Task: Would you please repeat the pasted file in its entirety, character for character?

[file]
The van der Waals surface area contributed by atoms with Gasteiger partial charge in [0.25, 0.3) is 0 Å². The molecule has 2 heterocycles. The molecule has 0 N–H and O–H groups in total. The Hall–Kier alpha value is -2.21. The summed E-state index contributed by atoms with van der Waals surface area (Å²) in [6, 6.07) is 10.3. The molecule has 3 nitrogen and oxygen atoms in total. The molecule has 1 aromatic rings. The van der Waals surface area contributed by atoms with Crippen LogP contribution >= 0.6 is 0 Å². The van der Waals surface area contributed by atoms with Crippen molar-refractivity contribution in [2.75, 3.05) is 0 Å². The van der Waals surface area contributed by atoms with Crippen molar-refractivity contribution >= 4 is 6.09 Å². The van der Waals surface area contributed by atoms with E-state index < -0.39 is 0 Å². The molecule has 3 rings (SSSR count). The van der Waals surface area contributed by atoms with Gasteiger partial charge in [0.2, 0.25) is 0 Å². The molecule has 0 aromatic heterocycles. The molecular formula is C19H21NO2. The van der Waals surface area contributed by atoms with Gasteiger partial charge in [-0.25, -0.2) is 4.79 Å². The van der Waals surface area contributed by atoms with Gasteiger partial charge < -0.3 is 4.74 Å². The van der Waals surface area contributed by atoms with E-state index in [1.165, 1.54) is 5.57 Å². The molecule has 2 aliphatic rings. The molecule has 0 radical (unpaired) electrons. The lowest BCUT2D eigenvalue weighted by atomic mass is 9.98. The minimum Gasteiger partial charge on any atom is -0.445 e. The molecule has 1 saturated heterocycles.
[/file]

The van der Waals surface area contributed by atoms with Gasteiger partial charge in [0.25, 0.3) is 0 Å². The molecule has 2 heterocycles. The molecule has 0 N–H and O–H groups in total. The Hall–Kier alpha value is -2.21. The summed E-state index contributed by atoms with van der Waals surface area (Å²) in [6, 6.07) is 10.3. The molecule has 3 nitrogen and oxygen atoms in total. The molecule has 1 aromatic rings. The van der Waals surface area contributed by atoms with Crippen LogP contribution >= 0.6 is 0 Å². The van der Waals surface area contributed by atoms with Crippen molar-refractivity contribution in [2.75, 3.05) is 0 Å². The van der Waals surface area contributed by atoms with Crippen molar-refractivity contribution >= 4 is 6.09 Å². The van der Waals surface area contributed by atoms with E-state index < -0.39 is 0 Å². The molecule has 3 rings (SSSR count). The van der Waals surface area contributed by atoms with Gasteiger partial charge in [0.2, 0.25) is 0 Å². The molecule has 0 aromatic heterocycles. The molecular formula is C19H21NO2. The van der Waals surface area contributed by atoms with Gasteiger partial charge in [-0.25, -0.2) is 4.79 Å². The van der Waals surface area contributed by atoms with Gasteiger partial charge < -0.3 is 4.74 Å². The van der Waals surface area contributed by atoms with E-state index in [1.165, 1.54) is 5.57 Å². The molecule has 2 aliphatic rings. The molecule has 0 radical (unpaired) electrons. The lowest BCUT2D eigenvalue weighted by atomic mass is 9.98. The minimum Gasteiger partial charge on any atom is -0.445 e. The molecule has 1 saturated heterocycles.